Biological Sciences 2011
Area of Doctoral Study: Biological Sciences
Undergraduate Institute: University of Rochester
Research Advisor: Richard Wolf, Ph.D.
Current Position: Health Scientist Administrator/Program Offficer, National Institute of Allergy and Infectious Diseases (NIAID)
Description of Research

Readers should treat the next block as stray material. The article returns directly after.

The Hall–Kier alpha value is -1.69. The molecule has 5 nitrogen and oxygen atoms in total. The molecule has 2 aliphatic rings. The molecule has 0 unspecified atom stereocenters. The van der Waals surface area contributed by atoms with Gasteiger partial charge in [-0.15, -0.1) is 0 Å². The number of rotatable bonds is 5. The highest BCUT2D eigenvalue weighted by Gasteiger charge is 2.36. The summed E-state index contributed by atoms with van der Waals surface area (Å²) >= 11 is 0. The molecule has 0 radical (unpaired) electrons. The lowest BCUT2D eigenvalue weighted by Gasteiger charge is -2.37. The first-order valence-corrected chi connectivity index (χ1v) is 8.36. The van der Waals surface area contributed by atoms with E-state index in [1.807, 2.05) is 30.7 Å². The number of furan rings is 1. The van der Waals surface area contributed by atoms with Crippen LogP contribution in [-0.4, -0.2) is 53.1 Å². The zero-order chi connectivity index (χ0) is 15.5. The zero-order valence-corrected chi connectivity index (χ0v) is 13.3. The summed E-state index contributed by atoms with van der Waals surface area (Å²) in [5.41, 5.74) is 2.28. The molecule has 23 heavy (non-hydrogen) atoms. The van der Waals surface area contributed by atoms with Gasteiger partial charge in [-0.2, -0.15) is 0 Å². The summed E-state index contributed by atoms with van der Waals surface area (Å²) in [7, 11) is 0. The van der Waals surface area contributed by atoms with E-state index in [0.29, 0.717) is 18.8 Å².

Gene regulation in Escherichia coli is studied in Dr. Richard Wolf’s lab. It is important to understand bacteria on a molecular level in order to understand it survives stress and toxic environments. We study SoxS and Rob, two proteins of the AraC/XylS family of transcriptional activators that regulate stress response and pathogenesis in Escherichia coli. We examine their mechanism of transcription activation of target genes. As part of my thesis research project I will focus my research on Rob protein. Rob has been shown to exist constitutively in intracellular aggregates within the cytoplasm, however the mechanism of aggregation is unknown. Bile salts, fatty acids, 2,2-dipyridal, and 4,4-dipyridal activate Rob-dependent transcription. We hypothesize that a sequestration factor may exist that maintains Rob in aggregates until necessary. When a cell is exposed to unfavorable conditions such as superoxide stress, heavy metals, bile salts, antibiotics, and organic solvents, Rob may be dispersed to aid in cell survival. Rob presents a new mechanism of induction in which E. coli maintains a constant level of Rob rather than synthesizing it de novo. Therefore, the long-term goal of this project is to identify and characterize a potential sequestration factor(s) that may be responsible for the aggregation and maintenance of Rob in Escherichia coli.